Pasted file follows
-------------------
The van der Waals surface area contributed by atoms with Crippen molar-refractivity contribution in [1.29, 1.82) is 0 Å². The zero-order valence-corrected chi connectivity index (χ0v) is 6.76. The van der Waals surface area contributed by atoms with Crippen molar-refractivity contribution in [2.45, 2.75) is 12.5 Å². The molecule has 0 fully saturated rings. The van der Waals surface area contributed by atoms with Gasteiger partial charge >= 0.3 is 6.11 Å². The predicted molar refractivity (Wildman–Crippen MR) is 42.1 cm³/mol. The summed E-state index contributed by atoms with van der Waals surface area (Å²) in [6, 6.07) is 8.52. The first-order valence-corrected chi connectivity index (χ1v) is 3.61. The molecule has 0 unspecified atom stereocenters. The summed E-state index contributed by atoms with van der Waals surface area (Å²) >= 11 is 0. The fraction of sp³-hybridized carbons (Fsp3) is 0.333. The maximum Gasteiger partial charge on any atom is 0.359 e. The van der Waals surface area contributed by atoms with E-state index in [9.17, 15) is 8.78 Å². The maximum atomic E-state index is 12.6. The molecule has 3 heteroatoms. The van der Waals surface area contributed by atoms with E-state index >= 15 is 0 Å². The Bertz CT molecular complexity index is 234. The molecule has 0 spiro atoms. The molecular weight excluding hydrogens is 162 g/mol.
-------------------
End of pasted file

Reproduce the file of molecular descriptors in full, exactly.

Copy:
The van der Waals surface area contributed by atoms with Crippen molar-refractivity contribution in [1.29, 1.82) is 0 Å². The zero-order valence-corrected chi connectivity index (χ0v) is 6.76. The van der Waals surface area contributed by atoms with Crippen molar-refractivity contribution in [2.45, 2.75) is 12.5 Å². The molecule has 0 fully saturated rings. The van der Waals surface area contributed by atoms with Gasteiger partial charge >= 0.3 is 6.11 Å². The predicted molar refractivity (Wildman–Crippen MR) is 42.1 cm³/mol. The summed E-state index contributed by atoms with van der Waals surface area (Å²) in [6, 6.07) is 8.52. The first-order valence-corrected chi connectivity index (χ1v) is 3.61. The molecule has 0 unspecified atom stereocenters. The summed E-state index contributed by atoms with van der Waals surface area (Å²) >= 11 is 0. The fraction of sp³-hybridized carbons (Fsp3) is 0.333. The maximum Gasteiger partial charge on any atom is 0.359 e. The van der Waals surface area contributed by atoms with E-state index in [9.17, 15) is 8.78 Å². The maximum atomic E-state index is 12.6. The molecule has 3 heteroatoms. The van der Waals surface area contributed by atoms with E-state index >= 15 is 0 Å². The Bertz CT molecular complexity index is 234. The molecule has 0 spiro atoms. The molecular weight excluding hydrogens is 162 g/mol.